42629 root          3  21    0    88M    56M select   0   1:34   0.00% Xorg
55861 vermaden      4  33    0    65M    48M select   0   0:01   0.00% mate-screensaver
70890 vermaden      1  20    0    53M    26M select   0   0:03   0.00% openbox
82040 vermaden      1  20    0    37M    21M select   1   0:01   0.00% tint2
89833 vermaden      1  20    0    18M  8908K select   0   0:00   0.00% dzen2
33761 vermaden      1  32   10    18M  8256K select   1   0:00   0.00% xlock
43585 root          1  28    0    17M  7700K wait     0   0:00   0.00% xdm
24399 vermaden      1  20    0    17M  6900K nanslp   1   0:03   0.00% redshift
42014 root          1  35    0    14M  4560K pause    0   0:00   0.00% xdm
74897 vermaden      1  20    0    13M  3720K select   1   0:01   0.00% xbindkeys

The new locking script is available on GitHub page – – here.

Here is the new xlock(1) config along with new more readable fixed font.

  xlock \
    -mode image \
    -planfont "${FONT}" \
    -font     "${FONT}" \
    -username 'user: ' \
    -password 'pass:' \
    -info ' ' \
    -validate 'Checking.' \
    -invalid 'Nope. ' \
    -background gray20 \
    -foreground gray60 \
    -dpmsoff 1 \
    -icongeometry 64x64 \
    -echokeys \
    -echokey '*' \
    -bitmap /home/vermaden/.icons/vermaden/xlock.xpm \
    -count 1 \
    -delay 10000000 \
    -erasemode no_fade \
    +showdate \

The used above bitmap is also available on GitHub page – xlock.xpm – here.

Its just my logo on the black background, but You may of course use your own image/logo on black (#000000) background.


Now when screen is locked with xlock(1) it looks like that image below. It also quite fast does into DPMS off mode which means turned off screen for more battery life.


When you will want to enter the password to unlock the screen it will look like that.


I liked it so much that I have disabled mate-screensaver(1) entirely πŸ™‚


21 thoughts on “FreeBSD Desktop – Part 10 – Key Components – Locking Solution

  1. Pingback: FreeBSD Desktop – Part 11 – Key Components – Blue Light Spectrum Suppress | vermaden

  2. Pingback: FreeBSD Desktop – Part 12 – Configuration – Openbox | vermaden

  3. Pingback: FreeBSD Desktop – Part 13 – Configuration – Dzen2 | vermaden

  4. Pingback: FreeBSD desktop (10) | 0ddn1x: tricks with *nix

  5. Pingback: FreeBSD Desktop – Part 14 – Configuration – Tint2 | vermaden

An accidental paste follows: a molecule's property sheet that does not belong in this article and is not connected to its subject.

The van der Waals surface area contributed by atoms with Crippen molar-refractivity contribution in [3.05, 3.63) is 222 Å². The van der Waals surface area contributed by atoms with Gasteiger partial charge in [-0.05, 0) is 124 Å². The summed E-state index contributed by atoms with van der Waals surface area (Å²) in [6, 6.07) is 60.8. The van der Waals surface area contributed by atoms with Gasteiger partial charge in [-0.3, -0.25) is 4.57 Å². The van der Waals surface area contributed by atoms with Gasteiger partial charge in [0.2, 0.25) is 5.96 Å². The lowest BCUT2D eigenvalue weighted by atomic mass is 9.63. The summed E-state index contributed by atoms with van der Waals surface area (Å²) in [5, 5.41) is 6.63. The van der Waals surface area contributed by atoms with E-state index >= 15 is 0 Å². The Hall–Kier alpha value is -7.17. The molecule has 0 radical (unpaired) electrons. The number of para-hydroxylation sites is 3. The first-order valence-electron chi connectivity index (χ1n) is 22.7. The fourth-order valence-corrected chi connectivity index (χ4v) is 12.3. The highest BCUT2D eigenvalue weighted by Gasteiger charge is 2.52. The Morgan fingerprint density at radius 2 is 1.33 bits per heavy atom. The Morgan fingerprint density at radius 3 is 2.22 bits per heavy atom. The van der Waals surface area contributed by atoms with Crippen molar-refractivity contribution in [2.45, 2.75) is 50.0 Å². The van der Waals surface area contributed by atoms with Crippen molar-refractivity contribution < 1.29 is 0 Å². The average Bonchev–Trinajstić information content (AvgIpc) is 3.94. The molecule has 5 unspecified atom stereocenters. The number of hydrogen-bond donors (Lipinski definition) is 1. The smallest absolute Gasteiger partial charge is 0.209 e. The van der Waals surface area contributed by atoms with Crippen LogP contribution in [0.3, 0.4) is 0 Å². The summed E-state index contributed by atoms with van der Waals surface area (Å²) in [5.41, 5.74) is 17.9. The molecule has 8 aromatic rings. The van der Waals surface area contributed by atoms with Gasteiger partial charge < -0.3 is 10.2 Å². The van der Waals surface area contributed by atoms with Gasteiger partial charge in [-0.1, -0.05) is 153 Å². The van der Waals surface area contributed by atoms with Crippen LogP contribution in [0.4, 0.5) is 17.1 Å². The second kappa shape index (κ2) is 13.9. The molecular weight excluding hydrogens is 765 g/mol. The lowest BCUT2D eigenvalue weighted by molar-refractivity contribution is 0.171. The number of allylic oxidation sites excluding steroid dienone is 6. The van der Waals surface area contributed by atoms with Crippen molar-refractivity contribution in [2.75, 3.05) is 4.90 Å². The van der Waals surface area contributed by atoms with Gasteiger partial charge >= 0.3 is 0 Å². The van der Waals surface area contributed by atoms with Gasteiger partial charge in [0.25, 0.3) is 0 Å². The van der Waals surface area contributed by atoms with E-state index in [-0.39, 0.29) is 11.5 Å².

6. Pingback: FreeBSD Desktop – Part 9 – Key Components – Keyboard/Mouse Shortcuts | vermaden

  7. Pingback: FreeBSD Desktop – Part 7 – Key Components – Wallpaper Handling | vermaden

  8. Pingback: FreeBSD Desktop – Part 8 – Key Components – Application Launcher | vermaden

  9. Pingback: FreeBSD Desktop – Part 6 – Key Components – Task Bar | vermaden

  10. Pingback: FreeBSD Desktop – Part 5 – Key Components – Status Bar | vermaden

  11. Pingback: FreeBSD Desktop – Part 4 – Key Components – Window Manager | vermaden

  12. Pingback: FreeBSD Desktop – Part 15 – Configuration – Fonts & Frameworks | vermaden

  13. Pingback: FreeBSD Desktop – Part 1 – Simplified Boot | vermaden

  14. Pingback: FreeBSD Desktop – Part 2 – Install | vermaden

  15. Pingback: FreeBSD Desktop – Part 3 – X11 Window System | vermaden

  16. Pingback: FreeBSD Desktop – Part 16 – Configuration – Pause Any Application | vermaden

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  20. Friso Gorter

    I have a little mod for your XDM write-up, for those of us who having the comfort of a “Reboot” / “Shutdown” buttons on the XDM login screen.

    Add to Xsetup_0:

    xsetroot -solid black
    xmessage -buttons Shutdown:20,Reboot:21 "" -geometry 228x36-10-10 '' -bg black -fg white ;
    case $? in
     exec /sbin/poweroff;;
     exec /sbin/reboot;;
     #echo "Xmessage closed on `date` or add some other babble if you like";;

    This results in two ‘buttons’ at the bottom right of the screen, as per the geometry provided. These buttons have an oval shape. If one is neurotic about the rounded shapes, you can have rectangular ‘buttons’, by adding to (in /usr/local/etc/X11/xdm/) Xresources:

    Add to Xresources:

    .Xmessage.form.Command.shapeStyle:	rectangle